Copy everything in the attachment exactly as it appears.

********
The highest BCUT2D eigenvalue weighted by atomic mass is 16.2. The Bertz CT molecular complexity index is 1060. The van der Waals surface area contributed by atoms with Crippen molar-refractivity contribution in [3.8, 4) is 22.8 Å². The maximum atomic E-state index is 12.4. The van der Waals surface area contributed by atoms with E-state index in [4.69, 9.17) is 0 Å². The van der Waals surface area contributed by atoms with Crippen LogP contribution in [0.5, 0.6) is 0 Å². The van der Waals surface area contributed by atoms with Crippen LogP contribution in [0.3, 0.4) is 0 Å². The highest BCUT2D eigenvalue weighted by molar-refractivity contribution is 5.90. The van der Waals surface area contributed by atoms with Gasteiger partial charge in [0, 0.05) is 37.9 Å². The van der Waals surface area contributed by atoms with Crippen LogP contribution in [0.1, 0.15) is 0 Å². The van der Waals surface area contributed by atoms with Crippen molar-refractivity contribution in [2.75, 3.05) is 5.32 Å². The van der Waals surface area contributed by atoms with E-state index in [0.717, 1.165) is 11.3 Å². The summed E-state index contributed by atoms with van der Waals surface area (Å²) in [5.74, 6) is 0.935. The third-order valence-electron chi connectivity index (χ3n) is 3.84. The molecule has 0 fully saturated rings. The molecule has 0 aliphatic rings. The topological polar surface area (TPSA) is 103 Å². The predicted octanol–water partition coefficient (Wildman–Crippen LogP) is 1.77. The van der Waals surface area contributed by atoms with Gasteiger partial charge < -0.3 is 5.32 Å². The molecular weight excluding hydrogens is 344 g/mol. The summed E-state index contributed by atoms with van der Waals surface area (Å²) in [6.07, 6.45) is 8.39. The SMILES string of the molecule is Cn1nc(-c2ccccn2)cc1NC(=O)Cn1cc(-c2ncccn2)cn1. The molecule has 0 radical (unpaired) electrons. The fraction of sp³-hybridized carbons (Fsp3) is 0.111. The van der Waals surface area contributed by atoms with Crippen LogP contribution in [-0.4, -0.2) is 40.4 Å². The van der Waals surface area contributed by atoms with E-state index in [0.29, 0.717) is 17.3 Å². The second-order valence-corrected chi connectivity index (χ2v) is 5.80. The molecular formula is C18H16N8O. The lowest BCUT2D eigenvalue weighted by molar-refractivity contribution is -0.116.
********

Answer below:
The highest BCUT2D eigenvalue weighted by atomic mass is 16.2. The Bertz CT molecular complexity index is 1060. The van der Waals surface area contributed by atoms with Crippen molar-refractivity contribution in [3.8, 4) is 22.8 Å². The maximum atomic E-state index is 12.4. The van der Waals surface area contributed by atoms with E-state index in [4.69, 9.17) is 0 Å². The van der Waals surface area contributed by atoms with Crippen LogP contribution in [0.5, 0.6) is 0 Å². The van der Waals surface area contributed by atoms with Crippen LogP contribution in [0.3, 0.4) is 0 Å². The highest BCUT2D eigenvalue weighted by molar-refractivity contribution is 5.90. The van der Waals surface area contributed by atoms with Gasteiger partial charge in [0, 0.05) is 37.9 Å². The van der Waals surface area contributed by atoms with Crippen LogP contribution in [0.1, 0.15) is 0 Å². The van der Waals surface area contributed by atoms with Crippen molar-refractivity contribution in [2.75, 3.05) is 5.32 Å². The van der Waals surface area contributed by atoms with E-state index in [0.717, 1.165) is 11.3 Å². The summed E-state index contributed by atoms with van der Waals surface area (Å²) in [5.74, 6) is 0.935. The third-order valence-electron chi connectivity index (χ3n) is 3.84. The molecule has 0 fully saturated rings. The molecule has 0 aliphatic rings. The topological polar surface area (TPSA) is 103 Å². The predicted octanol–water partition coefficient (Wildman–Crippen LogP) is 1.77. The van der Waals surface area contributed by atoms with Gasteiger partial charge < -0.3 is 5.32 Å². The molecular weight excluding hydrogens is 344 g/mol. The summed E-state index contributed by atoms with van der Waals surface area (Å²) in [6.07, 6.45) is 8.39. The SMILES string of the molecule is Cn1nc(-c2ccccn2)cc1NC(=O)Cn1cc(-c2ncccn2)cn1. The molecule has 0 radical (unpaired) electrons. The fraction of sp³-hybridized carbons (Fsp3) is 0.111. The van der Waals surface area contributed by atoms with Crippen LogP contribution in [-0.4, -0.2) is 40.4 Å². The van der Waals surface area contributed by atoms with E-state index in [0.29, 0.717) is 17.3 Å². The second-order valence-corrected chi connectivity index (χ2v) is 5.80. The molecular formula is C18H16N8O. The lowest BCUT2D eigenvalue weighted by molar-refractivity contribution is -0.116.